MacNeish, Richard S.

MacNeish, Richard S. (Stockton) (“Scotty”)

(1918–  ) archaeologist; born in New York City. After graduating from Colgate University (B.A. 1940), he did his graduate work at the University of Chicago. He was the anthropologist and chief archaeologist at the National Museum of Canada (1949–64) and director of the Peabody Foundation for Archaeological Research (1968–83); in 1983 he incorporated himself as the Andover Foundation for Archaeological Research in order to facilitate fund raising and support for his various projects. His most famous excavations were during the 1960s at the site of Tehuacan, Mexico, and he spent much of his career in the field, from Eskimo sites in the Yukon, through northeastern and southwestern U.S.A., and well down into South America. In later years he worked to prove that the arrival of ancestors of the American Indians in the New World was well before 12,000 years ago, and in the early 1990s he directed a search in China for the origins of rice agriculture. A prolific writer on the prehistory of the Americas, he is especially known for his work on the transition from hunting-and-gathering societies to agricultural communities.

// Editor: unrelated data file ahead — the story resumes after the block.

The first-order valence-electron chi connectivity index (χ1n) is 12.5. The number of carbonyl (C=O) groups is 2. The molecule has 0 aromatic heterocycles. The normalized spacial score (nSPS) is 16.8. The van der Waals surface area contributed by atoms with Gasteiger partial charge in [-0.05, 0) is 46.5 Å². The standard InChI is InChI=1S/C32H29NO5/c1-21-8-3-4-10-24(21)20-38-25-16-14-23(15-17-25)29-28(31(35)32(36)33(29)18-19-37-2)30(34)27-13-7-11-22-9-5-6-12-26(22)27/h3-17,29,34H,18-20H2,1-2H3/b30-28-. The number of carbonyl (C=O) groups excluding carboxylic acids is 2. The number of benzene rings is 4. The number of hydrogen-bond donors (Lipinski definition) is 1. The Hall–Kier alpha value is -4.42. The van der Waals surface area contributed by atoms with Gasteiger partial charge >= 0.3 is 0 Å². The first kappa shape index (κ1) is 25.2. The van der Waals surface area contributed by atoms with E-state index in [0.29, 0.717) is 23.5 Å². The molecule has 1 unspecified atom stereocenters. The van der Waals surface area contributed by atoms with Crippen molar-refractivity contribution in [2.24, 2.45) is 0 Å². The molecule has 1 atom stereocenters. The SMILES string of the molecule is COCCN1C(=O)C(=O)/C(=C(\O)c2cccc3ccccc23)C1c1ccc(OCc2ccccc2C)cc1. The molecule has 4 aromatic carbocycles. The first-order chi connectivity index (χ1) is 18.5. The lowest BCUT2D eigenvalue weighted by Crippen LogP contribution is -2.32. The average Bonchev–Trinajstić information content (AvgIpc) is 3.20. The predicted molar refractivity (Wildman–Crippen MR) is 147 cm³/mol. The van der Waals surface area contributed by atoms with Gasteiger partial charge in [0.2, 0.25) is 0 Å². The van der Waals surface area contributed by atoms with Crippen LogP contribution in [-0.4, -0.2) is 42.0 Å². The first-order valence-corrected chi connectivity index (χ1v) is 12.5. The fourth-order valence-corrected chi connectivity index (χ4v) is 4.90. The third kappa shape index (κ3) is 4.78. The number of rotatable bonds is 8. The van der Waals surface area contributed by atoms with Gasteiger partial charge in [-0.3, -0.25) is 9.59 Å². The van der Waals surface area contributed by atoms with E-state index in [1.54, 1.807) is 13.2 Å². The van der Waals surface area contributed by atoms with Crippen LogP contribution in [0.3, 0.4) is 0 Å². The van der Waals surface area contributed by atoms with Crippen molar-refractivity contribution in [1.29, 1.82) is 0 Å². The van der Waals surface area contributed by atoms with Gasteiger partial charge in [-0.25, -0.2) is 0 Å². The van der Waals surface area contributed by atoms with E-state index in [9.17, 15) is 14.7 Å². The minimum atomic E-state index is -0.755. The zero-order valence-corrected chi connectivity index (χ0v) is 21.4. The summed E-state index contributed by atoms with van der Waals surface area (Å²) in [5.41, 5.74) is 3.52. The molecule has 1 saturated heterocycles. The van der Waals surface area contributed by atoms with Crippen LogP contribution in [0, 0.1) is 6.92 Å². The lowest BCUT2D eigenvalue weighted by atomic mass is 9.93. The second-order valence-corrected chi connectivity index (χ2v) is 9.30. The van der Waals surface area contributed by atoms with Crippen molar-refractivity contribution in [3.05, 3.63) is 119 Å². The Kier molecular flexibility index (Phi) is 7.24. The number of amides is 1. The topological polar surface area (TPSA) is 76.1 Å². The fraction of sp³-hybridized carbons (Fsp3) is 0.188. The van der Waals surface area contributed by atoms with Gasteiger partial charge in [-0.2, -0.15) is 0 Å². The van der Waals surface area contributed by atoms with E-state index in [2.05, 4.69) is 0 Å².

The Cambridge Dictionary of American Biography, by John S. Bowman. Copyright © Cambridge University Press 1995. Reproduced with permission.